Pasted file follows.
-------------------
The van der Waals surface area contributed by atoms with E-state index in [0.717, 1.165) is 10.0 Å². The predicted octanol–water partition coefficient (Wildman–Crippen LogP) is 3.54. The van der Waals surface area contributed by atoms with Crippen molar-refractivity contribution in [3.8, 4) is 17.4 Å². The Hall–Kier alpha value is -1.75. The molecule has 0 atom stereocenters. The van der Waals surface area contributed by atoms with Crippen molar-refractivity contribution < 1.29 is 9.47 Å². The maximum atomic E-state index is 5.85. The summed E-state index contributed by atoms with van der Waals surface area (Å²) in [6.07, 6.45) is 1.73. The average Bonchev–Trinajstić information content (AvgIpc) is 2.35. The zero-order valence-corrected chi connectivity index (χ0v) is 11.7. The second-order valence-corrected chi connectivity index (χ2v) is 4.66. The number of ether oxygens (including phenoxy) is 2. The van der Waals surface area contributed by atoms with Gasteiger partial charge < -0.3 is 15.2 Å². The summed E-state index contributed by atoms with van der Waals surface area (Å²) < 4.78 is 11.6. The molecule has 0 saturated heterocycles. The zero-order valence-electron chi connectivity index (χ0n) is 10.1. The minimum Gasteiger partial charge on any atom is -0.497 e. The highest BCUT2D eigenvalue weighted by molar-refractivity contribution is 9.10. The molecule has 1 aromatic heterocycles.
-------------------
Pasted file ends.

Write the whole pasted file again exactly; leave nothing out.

The van der Waals surface area contributed by atoms with E-state index in [0.717, 1.165) is 10.0 Å². The predicted octanol–water partition coefficient (Wildman–Crippen LogP) is 3.54. The van der Waals surface area contributed by atoms with Crippen molar-refractivity contribution in [3.8, 4) is 17.4 Å². The Hall–Kier alpha value is -1.75. The molecule has 0 atom stereocenters. The van der Waals surface area contributed by atoms with Crippen molar-refractivity contribution < 1.29 is 9.47 Å². The maximum atomic E-state index is 5.85. The summed E-state index contributed by atoms with van der Waals surface area (Å²) in [6.07, 6.45) is 1.73. The average Bonchev–Trinajstić information content (AvgIpc) is 2.35. The zero-order valence-corrected chi connectivity index (χ0v) is 11.7. The second-order valence-corrected chi connectivity index (χ2v) is 4.66. The number of ether oxygens (including phenoxy) is 2. The van der Waals surface area contributed by atoms with Gasteiger partial charge < -0.3 is 15.2 Å². The summed E-state index contributed by atoms with van der Waals surface area (Å²) < 4.78 is 11.6. The molecule has 0 saturated heterocycles. The zero-order valence-electron chi connectivity index (χ0n) is 10.1. The minimum Gasteiger partial charge on any atom is -0.497 e. The highest BCUT2D eigenvalue weighted by molar-refractivity contribution is 9.10. The molecule has 1 aromatic heterocycles.